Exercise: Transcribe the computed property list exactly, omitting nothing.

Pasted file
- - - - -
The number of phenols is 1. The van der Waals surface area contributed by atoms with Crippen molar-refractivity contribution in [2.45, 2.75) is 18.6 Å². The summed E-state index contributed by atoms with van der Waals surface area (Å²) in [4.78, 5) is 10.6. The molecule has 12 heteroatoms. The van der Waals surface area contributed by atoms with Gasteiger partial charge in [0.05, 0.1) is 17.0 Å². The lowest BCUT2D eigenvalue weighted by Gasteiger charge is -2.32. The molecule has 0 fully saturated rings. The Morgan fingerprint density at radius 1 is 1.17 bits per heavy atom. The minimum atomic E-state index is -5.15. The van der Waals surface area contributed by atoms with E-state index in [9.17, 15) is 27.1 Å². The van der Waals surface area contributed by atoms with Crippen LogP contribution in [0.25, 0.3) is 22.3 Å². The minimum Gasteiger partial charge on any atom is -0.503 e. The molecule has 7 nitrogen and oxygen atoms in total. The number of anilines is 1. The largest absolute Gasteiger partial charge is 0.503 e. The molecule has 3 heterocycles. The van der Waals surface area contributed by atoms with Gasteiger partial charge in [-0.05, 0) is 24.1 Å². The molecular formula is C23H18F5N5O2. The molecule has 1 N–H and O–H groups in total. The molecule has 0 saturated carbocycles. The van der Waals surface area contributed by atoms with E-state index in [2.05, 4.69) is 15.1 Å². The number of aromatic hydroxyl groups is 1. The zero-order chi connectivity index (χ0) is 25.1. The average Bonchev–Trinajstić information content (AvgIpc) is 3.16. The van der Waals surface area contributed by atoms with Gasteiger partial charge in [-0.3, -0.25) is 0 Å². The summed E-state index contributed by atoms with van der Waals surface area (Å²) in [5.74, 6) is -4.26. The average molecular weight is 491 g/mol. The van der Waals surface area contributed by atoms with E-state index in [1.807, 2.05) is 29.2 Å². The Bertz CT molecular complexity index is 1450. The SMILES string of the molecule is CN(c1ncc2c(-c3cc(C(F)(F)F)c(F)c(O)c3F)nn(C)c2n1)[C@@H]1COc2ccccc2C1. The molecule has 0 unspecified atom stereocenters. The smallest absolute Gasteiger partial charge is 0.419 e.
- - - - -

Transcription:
The number of phenols is 1. The van der Waals surface area contributed by atoms with Crippen molar-refractivity contribution in [2.45, 2.75) is 18.6 Å². The summed E-state index contributed by atoms with van der Waals surface area (Å²) in [4.78, 5) is 10.6. The molecule has 12 heteroatoms. The van der Waals surface area contributed by atoms with Gasteiger partial charge in [0.05, 0.1) is 17.0 Å². The lowest BCUT2D eigenvalue weighted by Gasteiger charge is -2.32. The molecule has 0 fully saturated rings. The Morgan fingerprint density at radius 1 is 1.17 bits per heavy atom. The minimum atomic E-state index is -5.15. The van der Waals surface area contributed by atoms with E-state index in [9.17, 15) is 27.1 Å². The van der Waals surface area contributed by atoms with Crippen LogP contribution in [0.25, 0.3) is 22.3 Å². The minimum Gasteiger partial charge on any atom is -0.503 e. The molecule has 7 nitrogen and oxygen atoms in total. The number of anilines is 1. The largest absolute Gasteiger partial charge is 0.503 e. The molecule has 3 heterocycles. The van der Waals surface area contributed by atoms with Gasteiger partial charge in [-0.05, 0) is 24.1 Å². The molecular formula is C23H18F5N5O2. The molecule has 1 N–H and O–H groups in total. The molecule has 0 saturated carbocycles. The van der Waals surface area contributed by atoms with E-state index in [2.05, 4.69) is 15.1 Å². The number of aromatic hydroxyl groups is 1. The zero-order chi connectivity index (χ0) is 25.1. The average Bonchev–Trinajstić information content (AvgIpc) is 3.16. The van der Waals surface area contributed by atoms with Gasteiger partial charge in [-0.3, -0.25) is 0 Å². The summed E-state index contributed by atoms with van der Waals surface area (Å²) in [5.74, 6) is -4.26. The average molecular weight is 491 g/mol. The van der Waals surface area contributed by atoms with E-state index in [1.807, 2.05) is 29.2 Å². The Bertz CT molecular complexity index is 1450. The SMILES string of the molecule is CN(c1ncc2c(-c3cc(C(F)(F)F)c(F)c(O)c3F)nn(C)c2n1)[C@@H]1COc2ccccc2C1. The molecule has 0 unspecified atom stereocenters. The smallest absolute Gasteiger partial charge is 0.419 e.